Interested in how voice-over-IP (VoIP) can work with IPv6? Want to know how DNSSEC can add a layer of security to VoIP? Next week I’ll be speaking on these precise topics at the SIP Network Operators Conference (SIPNOC) sponsored by the SIP Forum and happening in Herndon, Virginia.
SIPNOC is an excellent conference that I’ve very much enjoyed over the past few years that brings together many of the key players involved with moving our telecommunications infrastructure from its PSTN roots into the world of IP communications. Its target is operators and so you have a good number of people there who are providing VoIP services to customers – typically using the SIP protocol. The schedule is always an interesting mix of operational best practices, security concerns, new technologies, policy and other topics. This year it’s good to see WebRTC being on the agenda in several places, as that will have an effect on the overall VoIP infrastructure. (FYI, there is still time to register to attend the SIPNOC event.)
As shown on the SIPNOC schedule, I’ll be participating in these sessions:
IPv6 And SIP – Myth or Reality?
Wednesday, April 24, 10:45-11:45am
In this session we’ll be exploring what is really going on with VoIP and IPv6 and seek to answer questions such as:
- What’s going on with SIP over IPv6?
- What are the main challenges to using SIP with IPv6?
- What do we know about the status of current equipment working with IPv6?
- What are the SIP Forum and others in the industry doing to help advance the state of the art?
- Where do we see SIP and IPv6 going?
I’m very much looking forward to the session and have several panelists joining me in a discussion-style panel that should be quite educational and interesting.
Who are You Really Calling? How DNSSEC Can Help
Thursday, April 25, 9:30-10:00am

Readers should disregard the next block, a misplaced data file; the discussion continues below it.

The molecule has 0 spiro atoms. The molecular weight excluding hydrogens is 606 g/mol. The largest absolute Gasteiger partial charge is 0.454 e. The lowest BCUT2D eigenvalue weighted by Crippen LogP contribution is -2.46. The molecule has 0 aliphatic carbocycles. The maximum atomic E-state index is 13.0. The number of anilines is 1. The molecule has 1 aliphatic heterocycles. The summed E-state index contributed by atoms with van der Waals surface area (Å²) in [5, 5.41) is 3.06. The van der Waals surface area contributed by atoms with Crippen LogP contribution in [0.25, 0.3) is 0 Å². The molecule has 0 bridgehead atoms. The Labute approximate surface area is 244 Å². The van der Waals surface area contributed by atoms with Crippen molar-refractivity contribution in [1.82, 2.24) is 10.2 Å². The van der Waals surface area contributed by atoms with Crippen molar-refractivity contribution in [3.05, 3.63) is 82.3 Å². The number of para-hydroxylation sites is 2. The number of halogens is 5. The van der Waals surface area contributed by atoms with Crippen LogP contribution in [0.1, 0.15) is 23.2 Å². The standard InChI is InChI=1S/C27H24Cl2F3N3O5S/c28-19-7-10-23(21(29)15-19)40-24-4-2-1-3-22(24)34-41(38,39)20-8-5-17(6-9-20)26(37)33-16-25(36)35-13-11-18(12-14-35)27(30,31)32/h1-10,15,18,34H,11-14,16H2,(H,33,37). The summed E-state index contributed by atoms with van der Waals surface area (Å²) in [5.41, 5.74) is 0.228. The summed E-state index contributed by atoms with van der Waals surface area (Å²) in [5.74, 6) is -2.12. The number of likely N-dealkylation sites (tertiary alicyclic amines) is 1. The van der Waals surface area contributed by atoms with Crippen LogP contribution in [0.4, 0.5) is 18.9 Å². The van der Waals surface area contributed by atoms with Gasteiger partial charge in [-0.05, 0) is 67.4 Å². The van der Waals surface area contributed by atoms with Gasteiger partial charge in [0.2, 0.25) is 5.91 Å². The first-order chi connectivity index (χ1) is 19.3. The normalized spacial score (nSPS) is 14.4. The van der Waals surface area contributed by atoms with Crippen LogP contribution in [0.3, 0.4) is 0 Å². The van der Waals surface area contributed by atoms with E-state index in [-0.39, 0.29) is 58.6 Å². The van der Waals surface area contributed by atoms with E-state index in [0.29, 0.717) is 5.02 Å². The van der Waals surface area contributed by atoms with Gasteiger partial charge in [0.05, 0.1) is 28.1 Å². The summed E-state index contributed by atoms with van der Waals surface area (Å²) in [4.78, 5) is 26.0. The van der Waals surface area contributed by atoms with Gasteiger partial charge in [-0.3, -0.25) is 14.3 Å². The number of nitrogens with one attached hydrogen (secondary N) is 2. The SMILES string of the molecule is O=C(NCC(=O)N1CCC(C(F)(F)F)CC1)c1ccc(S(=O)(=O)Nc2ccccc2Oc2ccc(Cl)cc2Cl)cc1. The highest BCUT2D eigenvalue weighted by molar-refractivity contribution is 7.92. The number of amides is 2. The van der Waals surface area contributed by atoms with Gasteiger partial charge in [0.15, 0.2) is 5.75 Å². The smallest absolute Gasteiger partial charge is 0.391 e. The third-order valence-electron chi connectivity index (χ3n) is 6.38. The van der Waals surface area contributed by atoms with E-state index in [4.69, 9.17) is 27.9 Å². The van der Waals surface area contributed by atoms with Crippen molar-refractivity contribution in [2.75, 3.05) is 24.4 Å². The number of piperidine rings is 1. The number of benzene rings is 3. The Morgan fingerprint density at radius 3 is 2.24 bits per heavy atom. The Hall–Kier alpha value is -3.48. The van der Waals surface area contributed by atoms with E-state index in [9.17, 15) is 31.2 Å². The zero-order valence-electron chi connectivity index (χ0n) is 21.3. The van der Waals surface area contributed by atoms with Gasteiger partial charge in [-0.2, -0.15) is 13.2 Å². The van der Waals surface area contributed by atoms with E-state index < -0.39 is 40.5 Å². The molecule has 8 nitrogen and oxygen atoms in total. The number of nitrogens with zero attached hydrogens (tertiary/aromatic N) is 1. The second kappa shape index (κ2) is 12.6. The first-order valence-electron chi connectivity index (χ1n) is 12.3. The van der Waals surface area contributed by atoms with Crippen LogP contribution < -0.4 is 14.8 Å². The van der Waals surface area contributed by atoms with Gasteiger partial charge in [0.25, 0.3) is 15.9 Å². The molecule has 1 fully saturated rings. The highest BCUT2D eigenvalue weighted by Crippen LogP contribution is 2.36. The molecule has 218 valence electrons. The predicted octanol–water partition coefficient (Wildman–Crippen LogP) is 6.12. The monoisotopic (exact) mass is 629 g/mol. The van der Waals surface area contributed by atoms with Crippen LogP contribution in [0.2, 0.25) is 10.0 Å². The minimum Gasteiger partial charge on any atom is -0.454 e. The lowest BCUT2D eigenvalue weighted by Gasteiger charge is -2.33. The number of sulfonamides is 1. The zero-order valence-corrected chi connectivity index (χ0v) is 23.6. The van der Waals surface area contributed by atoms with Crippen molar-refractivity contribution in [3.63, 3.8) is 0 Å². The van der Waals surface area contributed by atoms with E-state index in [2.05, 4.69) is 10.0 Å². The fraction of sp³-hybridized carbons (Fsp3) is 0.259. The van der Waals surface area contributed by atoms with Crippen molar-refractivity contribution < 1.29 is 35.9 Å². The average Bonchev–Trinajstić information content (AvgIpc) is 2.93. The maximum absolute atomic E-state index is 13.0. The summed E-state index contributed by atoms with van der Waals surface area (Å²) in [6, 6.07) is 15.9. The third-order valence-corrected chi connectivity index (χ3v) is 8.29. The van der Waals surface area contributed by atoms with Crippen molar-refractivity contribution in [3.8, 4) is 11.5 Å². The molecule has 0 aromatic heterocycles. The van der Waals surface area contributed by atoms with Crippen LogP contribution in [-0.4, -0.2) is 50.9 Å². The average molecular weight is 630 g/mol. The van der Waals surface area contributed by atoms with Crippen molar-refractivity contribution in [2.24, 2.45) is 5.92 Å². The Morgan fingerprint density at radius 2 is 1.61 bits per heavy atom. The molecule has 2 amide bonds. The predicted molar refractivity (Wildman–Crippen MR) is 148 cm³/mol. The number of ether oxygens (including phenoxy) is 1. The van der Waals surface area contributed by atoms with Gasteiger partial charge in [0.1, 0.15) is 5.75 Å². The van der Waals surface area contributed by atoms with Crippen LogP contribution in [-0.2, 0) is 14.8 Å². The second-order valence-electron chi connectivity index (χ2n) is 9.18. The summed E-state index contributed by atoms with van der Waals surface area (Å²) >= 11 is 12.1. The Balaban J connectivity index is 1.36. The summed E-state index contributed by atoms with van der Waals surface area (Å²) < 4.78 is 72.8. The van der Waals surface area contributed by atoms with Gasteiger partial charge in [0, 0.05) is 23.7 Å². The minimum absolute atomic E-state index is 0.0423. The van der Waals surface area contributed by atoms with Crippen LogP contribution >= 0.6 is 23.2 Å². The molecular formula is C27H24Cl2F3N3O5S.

My goal with this session is to explain what DNSSEC is all about and to look at how it can potentially help to secure a few aspects of VoIP communication. As I wrote in the abstract:
When Alice calls Bob, how does she know that she is really communicating with Bob’s SIP server? Sure, her software grabs a SRV record for Bob’s server from DNS, but how does Alice’s systems know whether that is the *correct* DNS record for Bob’s server? What if an attacker were able to inject DNS records that redirect Alice’s call to another system? What if there were a way that the SIP endpoints could be certain about the address of the other system they want to call?
I’ll also be talking about the Jitsi softphone that now supports DNSSEC as I wrote about in the past and more recently interviewed Emil Ivov, the Jitsi project lead. I hope to get some people thinking about the possibility of using DNSSEC and looking into how it can work more with their VoIP infrastructure.
Beyond those sessions, I’ll also be engaging the “VoIP security” side of my background and moderating two sessions on Monday, April 23:
- 5:15-6:15pm – Panel Discussion: Anatomy of a VoIP DMZ
- 7:30-8:30pm – VoIP Security Birds-of-a-Feather (BOF)
The BOF, in particular, should be interesting as last year it was a very frank and open conversation between operators about the security issues they were facing. Much good information – and solutions – were exchanged.
I’m very much looking forward to this event and if you are going to be at SIPNOC please do say hello.
At the current time the event is not being livestreamed, but I’m planning to record at least my sessions and make the video available through the Deploy360 YouTube channel.